The actual research into Olympic lifting doesn’t show any particularly higher risks for children from the activity. A significant factor in reported problems seems to be unsupervised children and home equipment. I’m totally on board with strength training being a supervised activity for kids.

The real determining factor in when to start Olympic lifting with children seems to be maturity/cognitive development. The child needs to be able and willing to follow instructions and refrain from playing with the equipment. (I’ll stress here that a kid who doesn’t want to do Olympic lifting is clearly higher risk than one who is engaged and intrinsically motivated.)

Programming

They recommend a strength training program that is only 20-30 minutes, PLUS 20-25 minutes of warm-up and cool down. That’s not good. The most efficient program I can write has six separate exercises in it. With 2 sets per exercise and appropriate rest periods, plus the reality of setting up/taking down exercises and switching time and water breaks, this program takes 24 minutes. This is the most minimal program that is still useful.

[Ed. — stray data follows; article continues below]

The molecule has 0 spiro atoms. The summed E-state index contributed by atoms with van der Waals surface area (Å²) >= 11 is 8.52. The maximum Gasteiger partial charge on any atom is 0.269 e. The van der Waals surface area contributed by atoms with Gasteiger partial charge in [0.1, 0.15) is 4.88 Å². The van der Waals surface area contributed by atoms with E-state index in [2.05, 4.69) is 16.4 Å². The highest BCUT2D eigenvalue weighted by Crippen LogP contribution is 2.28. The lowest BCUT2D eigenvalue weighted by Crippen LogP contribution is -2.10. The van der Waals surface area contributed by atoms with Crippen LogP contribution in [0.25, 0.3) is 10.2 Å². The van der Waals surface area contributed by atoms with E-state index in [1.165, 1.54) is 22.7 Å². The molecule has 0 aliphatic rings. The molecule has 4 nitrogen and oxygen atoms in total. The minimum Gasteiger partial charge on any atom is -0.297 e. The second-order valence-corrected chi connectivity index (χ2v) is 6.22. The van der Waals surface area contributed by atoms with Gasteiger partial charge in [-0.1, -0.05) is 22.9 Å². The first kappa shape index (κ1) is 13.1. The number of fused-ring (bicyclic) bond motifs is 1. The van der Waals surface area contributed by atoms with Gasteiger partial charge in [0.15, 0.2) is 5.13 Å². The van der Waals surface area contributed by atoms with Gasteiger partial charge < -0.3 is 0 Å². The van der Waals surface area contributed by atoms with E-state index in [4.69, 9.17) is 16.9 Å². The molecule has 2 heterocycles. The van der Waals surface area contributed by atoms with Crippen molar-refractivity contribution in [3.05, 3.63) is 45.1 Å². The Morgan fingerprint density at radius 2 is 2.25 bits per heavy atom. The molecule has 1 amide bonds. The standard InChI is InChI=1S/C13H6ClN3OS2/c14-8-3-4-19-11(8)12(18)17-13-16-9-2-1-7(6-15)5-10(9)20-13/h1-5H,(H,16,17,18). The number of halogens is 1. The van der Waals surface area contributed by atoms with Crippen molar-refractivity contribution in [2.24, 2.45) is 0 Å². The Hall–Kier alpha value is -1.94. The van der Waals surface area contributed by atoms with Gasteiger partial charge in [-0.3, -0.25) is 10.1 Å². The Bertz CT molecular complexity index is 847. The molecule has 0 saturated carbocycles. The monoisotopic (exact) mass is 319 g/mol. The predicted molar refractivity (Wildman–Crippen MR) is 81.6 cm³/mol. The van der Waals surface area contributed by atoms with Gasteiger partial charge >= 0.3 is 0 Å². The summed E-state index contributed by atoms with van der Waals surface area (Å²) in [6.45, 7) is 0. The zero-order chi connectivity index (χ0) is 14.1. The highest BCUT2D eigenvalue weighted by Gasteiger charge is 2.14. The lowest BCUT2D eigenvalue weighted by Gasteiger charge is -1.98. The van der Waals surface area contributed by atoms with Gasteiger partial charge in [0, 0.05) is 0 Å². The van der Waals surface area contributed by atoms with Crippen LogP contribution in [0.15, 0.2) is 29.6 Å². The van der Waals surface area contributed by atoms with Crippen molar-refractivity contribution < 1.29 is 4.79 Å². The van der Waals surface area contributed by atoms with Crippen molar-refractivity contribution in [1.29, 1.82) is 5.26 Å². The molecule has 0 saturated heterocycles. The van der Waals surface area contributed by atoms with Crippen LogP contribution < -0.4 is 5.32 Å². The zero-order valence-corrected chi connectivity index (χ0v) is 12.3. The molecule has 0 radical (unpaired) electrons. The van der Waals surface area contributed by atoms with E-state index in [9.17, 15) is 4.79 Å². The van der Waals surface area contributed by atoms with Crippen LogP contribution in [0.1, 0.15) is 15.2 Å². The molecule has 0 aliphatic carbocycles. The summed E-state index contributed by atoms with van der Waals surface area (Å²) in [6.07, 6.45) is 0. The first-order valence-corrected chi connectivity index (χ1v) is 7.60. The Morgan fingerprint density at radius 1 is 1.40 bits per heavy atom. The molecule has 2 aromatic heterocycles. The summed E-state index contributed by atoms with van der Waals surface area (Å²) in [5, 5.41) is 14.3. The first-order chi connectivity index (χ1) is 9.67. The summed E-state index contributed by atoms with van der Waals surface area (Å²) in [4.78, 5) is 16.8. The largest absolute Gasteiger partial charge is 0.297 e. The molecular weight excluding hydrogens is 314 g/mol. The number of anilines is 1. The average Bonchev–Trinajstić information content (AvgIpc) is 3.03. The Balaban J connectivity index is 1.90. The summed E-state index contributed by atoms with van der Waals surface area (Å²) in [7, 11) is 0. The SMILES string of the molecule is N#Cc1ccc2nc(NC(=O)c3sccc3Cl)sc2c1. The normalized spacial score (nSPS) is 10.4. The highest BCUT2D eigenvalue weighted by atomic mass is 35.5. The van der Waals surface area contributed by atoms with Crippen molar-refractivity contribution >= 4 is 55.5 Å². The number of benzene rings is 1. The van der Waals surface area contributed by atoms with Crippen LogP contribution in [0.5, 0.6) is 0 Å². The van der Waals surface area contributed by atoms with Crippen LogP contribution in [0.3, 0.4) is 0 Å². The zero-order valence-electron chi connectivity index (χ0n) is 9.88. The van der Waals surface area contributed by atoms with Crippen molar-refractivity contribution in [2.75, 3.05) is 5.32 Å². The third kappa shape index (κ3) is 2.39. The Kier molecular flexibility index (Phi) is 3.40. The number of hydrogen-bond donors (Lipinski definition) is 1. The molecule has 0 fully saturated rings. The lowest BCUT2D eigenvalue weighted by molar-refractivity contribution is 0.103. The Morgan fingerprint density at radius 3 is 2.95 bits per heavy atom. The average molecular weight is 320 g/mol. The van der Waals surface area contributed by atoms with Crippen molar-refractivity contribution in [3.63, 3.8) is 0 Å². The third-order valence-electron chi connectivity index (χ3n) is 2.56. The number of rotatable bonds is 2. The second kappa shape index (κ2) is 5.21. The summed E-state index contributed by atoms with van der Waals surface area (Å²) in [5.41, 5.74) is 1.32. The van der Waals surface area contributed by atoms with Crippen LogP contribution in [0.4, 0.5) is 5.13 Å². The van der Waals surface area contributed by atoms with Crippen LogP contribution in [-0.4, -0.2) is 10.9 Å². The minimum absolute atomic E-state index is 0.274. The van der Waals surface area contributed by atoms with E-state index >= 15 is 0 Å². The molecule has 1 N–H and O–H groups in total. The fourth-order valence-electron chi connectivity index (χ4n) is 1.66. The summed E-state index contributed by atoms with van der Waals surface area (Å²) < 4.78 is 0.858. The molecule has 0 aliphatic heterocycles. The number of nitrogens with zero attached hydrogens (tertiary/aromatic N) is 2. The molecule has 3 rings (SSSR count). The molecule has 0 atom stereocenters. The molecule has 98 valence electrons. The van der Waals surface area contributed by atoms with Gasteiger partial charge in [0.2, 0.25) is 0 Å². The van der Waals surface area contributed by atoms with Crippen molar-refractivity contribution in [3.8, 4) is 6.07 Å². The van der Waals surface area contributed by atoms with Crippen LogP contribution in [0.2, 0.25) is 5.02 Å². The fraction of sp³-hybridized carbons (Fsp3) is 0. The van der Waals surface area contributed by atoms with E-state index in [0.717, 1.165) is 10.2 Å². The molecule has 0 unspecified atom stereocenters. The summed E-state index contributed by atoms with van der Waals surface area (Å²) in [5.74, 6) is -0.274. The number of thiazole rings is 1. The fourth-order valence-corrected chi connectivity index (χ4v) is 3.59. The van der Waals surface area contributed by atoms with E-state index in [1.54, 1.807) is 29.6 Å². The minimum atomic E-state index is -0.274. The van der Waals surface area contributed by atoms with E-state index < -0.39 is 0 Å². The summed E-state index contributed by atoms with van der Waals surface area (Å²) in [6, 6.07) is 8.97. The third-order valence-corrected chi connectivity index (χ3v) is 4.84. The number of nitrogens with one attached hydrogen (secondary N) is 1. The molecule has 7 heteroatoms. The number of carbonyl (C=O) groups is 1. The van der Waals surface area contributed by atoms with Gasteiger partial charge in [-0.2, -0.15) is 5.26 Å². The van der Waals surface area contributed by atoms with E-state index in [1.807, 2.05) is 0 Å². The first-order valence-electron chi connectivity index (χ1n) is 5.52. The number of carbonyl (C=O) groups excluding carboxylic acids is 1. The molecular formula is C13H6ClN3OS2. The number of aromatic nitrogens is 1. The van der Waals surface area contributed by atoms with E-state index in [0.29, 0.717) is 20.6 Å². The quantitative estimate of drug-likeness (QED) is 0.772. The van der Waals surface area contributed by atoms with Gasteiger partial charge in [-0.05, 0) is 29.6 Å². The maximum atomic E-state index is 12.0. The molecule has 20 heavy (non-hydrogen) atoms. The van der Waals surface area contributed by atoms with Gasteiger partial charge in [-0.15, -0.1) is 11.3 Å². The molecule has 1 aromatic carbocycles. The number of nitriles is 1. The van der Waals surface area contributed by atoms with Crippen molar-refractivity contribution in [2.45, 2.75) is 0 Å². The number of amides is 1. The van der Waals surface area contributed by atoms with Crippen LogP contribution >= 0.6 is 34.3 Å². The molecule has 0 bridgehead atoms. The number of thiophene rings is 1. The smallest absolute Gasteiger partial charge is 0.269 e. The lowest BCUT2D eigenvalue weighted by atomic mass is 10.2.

A more reasonable program is 8 exercises and 2-3 sets – which takes 48 minutes. With acceptable warm-up and cool down this takes 60-65 minutes.

It is not always necessary to do 10-15 minutes of warm-up. Appropriate warm-up times depend on several factors. Cool down time is just overemphasized. 

Exercise Selection

This video from the AAP is their Upper Body Strength Training Recommendation. Their are just three exercises recommended: push press, biceps curl and what the presenter calls a deadlift high pull, but really ends up being more an upright row.